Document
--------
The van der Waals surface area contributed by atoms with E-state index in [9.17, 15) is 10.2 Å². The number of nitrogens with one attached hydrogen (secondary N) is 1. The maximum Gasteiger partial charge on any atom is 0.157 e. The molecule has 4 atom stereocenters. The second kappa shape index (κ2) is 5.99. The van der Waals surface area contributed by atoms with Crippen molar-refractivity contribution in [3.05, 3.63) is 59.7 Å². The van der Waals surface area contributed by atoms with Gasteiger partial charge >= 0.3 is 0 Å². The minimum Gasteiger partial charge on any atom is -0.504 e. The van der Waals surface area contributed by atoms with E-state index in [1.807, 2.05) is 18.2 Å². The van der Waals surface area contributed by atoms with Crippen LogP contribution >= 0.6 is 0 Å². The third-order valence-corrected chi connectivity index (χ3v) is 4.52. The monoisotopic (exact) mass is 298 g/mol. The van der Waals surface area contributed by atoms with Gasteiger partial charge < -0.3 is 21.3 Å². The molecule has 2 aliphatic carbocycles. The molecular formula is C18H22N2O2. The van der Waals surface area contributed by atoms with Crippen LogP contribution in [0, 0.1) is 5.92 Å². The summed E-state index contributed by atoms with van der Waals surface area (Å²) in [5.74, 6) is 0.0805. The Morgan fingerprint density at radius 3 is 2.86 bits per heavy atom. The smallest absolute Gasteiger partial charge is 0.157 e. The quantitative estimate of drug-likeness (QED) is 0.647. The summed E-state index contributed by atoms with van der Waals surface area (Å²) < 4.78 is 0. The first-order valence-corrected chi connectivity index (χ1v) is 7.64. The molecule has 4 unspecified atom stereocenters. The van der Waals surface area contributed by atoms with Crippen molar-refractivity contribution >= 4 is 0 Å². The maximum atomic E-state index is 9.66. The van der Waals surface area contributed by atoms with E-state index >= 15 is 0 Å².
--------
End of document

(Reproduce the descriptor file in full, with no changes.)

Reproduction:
The van der Waals surface area contributed by atoms with E-state index in [9.17, 15) is 10.2 Å². The number of nitrogens with one attached hydrogen (secondary N) is 1. The maximum Gasteiger partial charge on any atom is 0.157 e. The molecule has 4 atom stereocenters. The second kappa shape index (κ2) is 5.99. The van der Waals surface area contributed by atoms with Crippen molar-refractivity contribution in [3.05, 3.63) is 59.7 Å². The van der Waals surface area contributed by atoms with Gasteiger partial charge >= 0.3 is 0 Å². The minimum Gasteiger partial charge on any atom is -0.504 e. The van der Waals surface area contributed by atoms with E-state index in [1.807, 2.05) is 18.2 Å². The van der Waals surface area contributed by atoms with Crippen LogP contribution >= 0.6 is 0 Å². The third-order valence-corrected chi connectivity index (χ3v) is 4.52. The monoisotopic (exact) mass is 298 g/mol. The van der Waals surface area contributed by atoms with Gasteiger partial charge < -0.3 is 21.3 Å². The molecule has 2 aliphatic carbocycles. The molecular formula is C18H22N2O2. The van der Waals surface area contributed by atoms with Crippen LogP contribution in [0, 0.1) is 5.92 Å². The summed E-state index contributed by atoms with van der Waals surface area (Å²) in [5.74, 6) is 0.0805. The Morgan fingerprint density at radius 3 is 2.86 bits per heavy atom. The smallest absolute Gasteiger partial charge is 0.157 e. The quantitative estimate of drug-likeness (QED) is 0.647. The summed E-state index contributed by atoms with van der Waals surface area (Å²) < 4.78 is 0. The first-order valence-corrected chi connectivity index (χ1v) is 7.64. The molecule has 4 unspecified atom stereocenters. The van der Waals surface area contributed by atoms with Crippen molar-refractivity contribution >= 4 is 0 Å². The maximum atomic E-state index is 9.66. The van der Waals surface area contributed by atoms with E-state index >= 15 is 0 Å².